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argument, to be sure, the appeal lies always
towards an assumed seat of absolute justice to
which even in the Law Courts every plea is
addressed; Persuasion is, after all, as Matthew
Arnold says, the only true intellectual process, ,
or as Socrates, in prison under sentence of death
for having failed in it, so nobly proclaimed,
the only right way of reforming a common-

But persuasion, whether in narrative or in
argument, is a long process, insinuating, piling
up proof ; and Prose its medium is therefore
naturally long. So we find ourselves confronted
with the material, almost brutal, question, Can
any anthology of short passages rightly illustrate
an art of which the property is to be long?
From this the Devil's Advocate easily goes on
to say, 'Prose, being what you allow it to be, on
that admission abhors the purple patch. You
have admitted many purple patches. Please
you, justify yourself.' To this I might answer
that the purple patches in this book are
actually few in comparison with the mass of its
contents : I have very sedulously included all
sorts of our prose, choosing often a passage
quite pedestrian. Yet the answer would not
be quite honest : for some things are here
which all men have applauded, and (frankly)
because they have been so applauded as well

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as because my own judgement applauds. Ralegh on Death, for example, some pages of Sir Thomas Browne, Lincoln's Gettysburg Oration. As I wrote in my preface to the Oxford Book of English Verse, I have tried to choose the best, and the best is the best though a hundred judges have declared it so.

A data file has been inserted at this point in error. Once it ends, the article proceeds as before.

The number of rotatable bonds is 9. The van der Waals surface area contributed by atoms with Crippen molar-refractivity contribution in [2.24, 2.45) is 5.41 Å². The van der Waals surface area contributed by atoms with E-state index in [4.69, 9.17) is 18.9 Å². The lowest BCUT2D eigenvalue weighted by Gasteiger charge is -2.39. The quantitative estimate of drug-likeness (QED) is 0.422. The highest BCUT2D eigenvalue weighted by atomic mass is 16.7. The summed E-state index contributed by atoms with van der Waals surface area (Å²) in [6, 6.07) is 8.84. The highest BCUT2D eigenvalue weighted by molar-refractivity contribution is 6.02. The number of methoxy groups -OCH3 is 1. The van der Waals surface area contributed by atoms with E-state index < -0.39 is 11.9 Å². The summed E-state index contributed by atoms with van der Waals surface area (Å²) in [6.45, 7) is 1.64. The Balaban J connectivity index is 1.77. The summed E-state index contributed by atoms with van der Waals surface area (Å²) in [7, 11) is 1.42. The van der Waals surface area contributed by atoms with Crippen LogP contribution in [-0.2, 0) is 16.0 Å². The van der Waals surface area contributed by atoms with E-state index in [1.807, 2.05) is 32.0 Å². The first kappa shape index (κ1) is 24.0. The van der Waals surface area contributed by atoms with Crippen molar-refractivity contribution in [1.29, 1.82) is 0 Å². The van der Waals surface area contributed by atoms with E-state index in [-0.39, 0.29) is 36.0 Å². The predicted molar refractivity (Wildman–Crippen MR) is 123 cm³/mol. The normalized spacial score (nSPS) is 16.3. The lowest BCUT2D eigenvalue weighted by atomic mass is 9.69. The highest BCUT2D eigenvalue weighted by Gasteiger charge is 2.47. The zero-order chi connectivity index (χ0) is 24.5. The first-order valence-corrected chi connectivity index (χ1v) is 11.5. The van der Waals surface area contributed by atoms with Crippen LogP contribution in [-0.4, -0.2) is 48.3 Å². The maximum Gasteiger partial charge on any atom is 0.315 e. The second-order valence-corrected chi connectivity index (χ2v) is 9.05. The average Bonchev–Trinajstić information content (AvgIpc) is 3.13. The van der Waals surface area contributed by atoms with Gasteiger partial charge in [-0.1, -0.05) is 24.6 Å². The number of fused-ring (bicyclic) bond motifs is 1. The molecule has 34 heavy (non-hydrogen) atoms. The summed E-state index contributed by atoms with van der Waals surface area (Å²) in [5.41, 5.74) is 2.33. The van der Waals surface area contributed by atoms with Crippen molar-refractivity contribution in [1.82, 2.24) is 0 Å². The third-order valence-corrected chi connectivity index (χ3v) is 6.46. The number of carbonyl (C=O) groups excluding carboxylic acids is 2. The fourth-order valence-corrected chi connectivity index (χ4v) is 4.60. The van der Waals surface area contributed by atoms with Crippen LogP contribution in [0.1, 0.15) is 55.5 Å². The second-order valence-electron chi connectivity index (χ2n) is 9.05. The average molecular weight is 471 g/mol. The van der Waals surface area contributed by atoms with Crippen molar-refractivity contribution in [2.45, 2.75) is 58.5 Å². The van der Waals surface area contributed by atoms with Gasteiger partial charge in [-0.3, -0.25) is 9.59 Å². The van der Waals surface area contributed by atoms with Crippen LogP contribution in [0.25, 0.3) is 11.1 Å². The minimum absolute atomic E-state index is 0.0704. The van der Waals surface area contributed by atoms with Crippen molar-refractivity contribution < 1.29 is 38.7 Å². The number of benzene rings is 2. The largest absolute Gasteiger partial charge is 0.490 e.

But I have a bolder word to say for the purple patch. One might, in servility to a catchword of criticism, plead that from a sermon of Donne's, a tract of Milton's, an oration by Chatham or Burke, one must of necessity take the culmen, only referring the reader to the winding ways up the heights from which like eagles the impassioned phrases launch themselves. I think that, upon examination, literature--which, after all, is memorable speech—will be found in practice very much more on the side of the purple patch than the generality supposes nowadays. For certain Thucydides sewed on these patches deliberately : so (I think) did Plato, albeit more delicately as a philosopher electing to be a man of the world : so certainly did Cicero : so as certainly in the line of our own prose and in their turn did Malory, Donne, Milton, Browne, Berkeley, De Quincey, Hazlitt

to pursue no farther. Nay, if we go right back, it is arguable that Prose was born in the purple’: that nine-tenths of the speech

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making in the Iliad itself, for example, is not poetry at all but rhetoric strung into hexameters; a metre which the tragedians discarded for iambics, 'the most conversational form of verse'. Aristotle himself never troubled to define prose, the medium in which he wrote as it happened to him. In the Poetics he just indicates that there is such a thing ; that hitherto it has lacked a name; and so (without supplying it) he passes on.